Jose Dubeux, Erick Santos, David Jaramillo, Liza Garcia, Luana Dantas, UF/IFAS North Florida Research and Education Center, Marianna
Rhizoma perennial peanut (Arachis glabrata Benth.) is an important hay crop in Florida. Rhizoma peanut hay is locally produced within Florida, and it has important stakes in the horse and dairy industries. This warm-season perennial legume is also a valuable forage option for grazing systems (Dubeux et al., 2018). In addition to adding N via biological N2-fixation, rhizoma peanut has greater nutritive value than most warm-season perennial grasses. As a result, greater livestock performance is achieved when mixing this legume in grazing systems. Many producers using rhizoma peanut want to overseed their field with cool-season forages when the rhizoma peanut is dormant. Common questions that precede the decision to overseed rhizoma peanut fields are: 1) Will it hurt my rhizoma peanut regrowth in the following season? 2) Does it matter which cool-season forage I plant? How about annual ryegrass and clovers? Would they damage the rhizoma peanut because of their late growth in the season?
In order to address these questions, we set up a trial at the UF IFAS NFREC in Marianna, FL. We assessed different overseeding treatments on rhizoma peanut fields, including the control (no overseeding), Prine ryegrass, FL 401 rye, FL 401 rye/Prine ryegrass mix, Prine ryegrass/Crimson/Red/Ball clover mix, FL 401 rye/Crimson/Red/Ball clover mix, FL 401 rye/Prine ryegrass/Crimson/Red/Ball clover mix, and Crimson/Red/Ball clover mix. Seeding rates used are described in Table 1. These different overseeding treatments were applied on a dormant Florigraze sod using a no-till drill in 17 Nov 2015, after mowing the stand down to a 2-inches stubble height. We applied 150 lb/acre of 20-5-20 and 100 lb/acre of Kmag (22% K2O, 22% S, and 10.8% Mg) in all treatments. Plots were harvested three times: 11 Feb, 17 March, and 21 Apr 2016. After the third harvest, plots were fertilized with 300 lb/acre of Kmag. On 22 July 2016, we harvested the rhizoma peanut to assess whether or not the overseeding treatment affected the regrowth.
Overseeding treatments varied their biomass accumulation along the three harvests (Figure 1). Earlier forage types, such as FL 401 rye, produced more in the first harvest, as expected. Treatments with clovers and annual ryegrass produced more biomass later in the season, at the third harvest. The option of forage type or mixtures will depend on the objective of each operation. For hay producers, earlier forage production during the cool-season may free up the land earlier, allowing regrowth of rhizoma peanut without other forages being present. For grazing operations, mixtures would likely be a better option because they would help bridge the gap during the spring-summer transition.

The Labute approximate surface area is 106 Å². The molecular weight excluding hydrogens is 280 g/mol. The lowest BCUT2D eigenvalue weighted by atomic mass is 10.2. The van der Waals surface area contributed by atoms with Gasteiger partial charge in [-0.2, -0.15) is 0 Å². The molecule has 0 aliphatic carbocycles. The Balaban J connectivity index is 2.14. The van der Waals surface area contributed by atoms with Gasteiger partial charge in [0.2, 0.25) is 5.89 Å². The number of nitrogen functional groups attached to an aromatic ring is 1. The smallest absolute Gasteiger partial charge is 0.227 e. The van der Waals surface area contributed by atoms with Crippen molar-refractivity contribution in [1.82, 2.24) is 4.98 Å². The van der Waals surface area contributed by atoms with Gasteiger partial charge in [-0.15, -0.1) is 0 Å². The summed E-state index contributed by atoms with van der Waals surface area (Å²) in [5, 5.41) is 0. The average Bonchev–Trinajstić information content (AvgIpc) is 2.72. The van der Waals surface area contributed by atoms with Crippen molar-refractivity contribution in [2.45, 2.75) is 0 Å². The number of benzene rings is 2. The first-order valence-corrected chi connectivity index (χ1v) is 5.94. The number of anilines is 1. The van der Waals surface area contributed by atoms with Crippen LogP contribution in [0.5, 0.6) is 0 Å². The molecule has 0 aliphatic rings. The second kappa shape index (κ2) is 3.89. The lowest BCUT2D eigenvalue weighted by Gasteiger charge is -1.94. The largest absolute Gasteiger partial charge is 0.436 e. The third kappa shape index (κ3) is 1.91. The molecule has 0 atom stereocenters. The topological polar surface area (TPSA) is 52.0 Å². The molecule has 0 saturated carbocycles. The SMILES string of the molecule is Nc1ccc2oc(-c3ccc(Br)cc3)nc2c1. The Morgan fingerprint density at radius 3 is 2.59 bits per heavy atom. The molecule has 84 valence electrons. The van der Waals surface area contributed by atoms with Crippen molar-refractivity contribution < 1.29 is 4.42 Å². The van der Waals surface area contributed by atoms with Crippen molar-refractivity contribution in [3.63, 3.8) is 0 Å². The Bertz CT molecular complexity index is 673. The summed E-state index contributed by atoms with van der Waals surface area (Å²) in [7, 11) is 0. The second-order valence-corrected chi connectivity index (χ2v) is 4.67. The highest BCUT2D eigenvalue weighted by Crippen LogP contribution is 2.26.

In the summer harvest (July 2016), the rhizoma peanut from all treatments, including the control that was not overseeded, produced similar amounts of biomass across treatments (Figure 2). This result demonstrates the viability of overseeding rhizoma peanut fields with cool-season forages. The major aspect to highlight is the importance of timely harvest the cool-season forages during the springtime, allowing the rhizoma peanut to regrow.
We have been overseeding cool-season forages on strip-planted rhizoma peanut in a grazing trial (Figure 3A). We have been doing this for the last three years, and the rhizoma peanut is vigorous and growing (Figure 3C). The critical phase is the springtime, when rhizoma peanut (and bahiagrass) is starting to regrow (Figure 3B). During this transition, it is important to pay closer attention to the grazing management, in order to reduce the canopy density and open spaces to allow the perennial forages (rhizoma peanut and bahiagrass) to regrow.
Rhizoma peanut can be overseeded during the cool-season with different forage options without reducing the warm-season regrowth. However, if the cool-season forages form a dense stand during the spring, it is important to graze it off or remove the excess forage with hay equipment. Harvest management during the spring is critical to allow regrowth of the rhizoma peanut.
Dubeux, J., L.E. Sollenberger, J. Vendramini, M. Wallau, A. Blount, L. Garcia-Jimenez, E. Santos, and D. Jaramillo. 2018. Strip-planting rhizoma peanut into grazing systems. EDIS SS-AGR-421. Printer friendly pdf version: https://edis.ifas.ufl.edu/pdffiles/AG/AG42100.pdf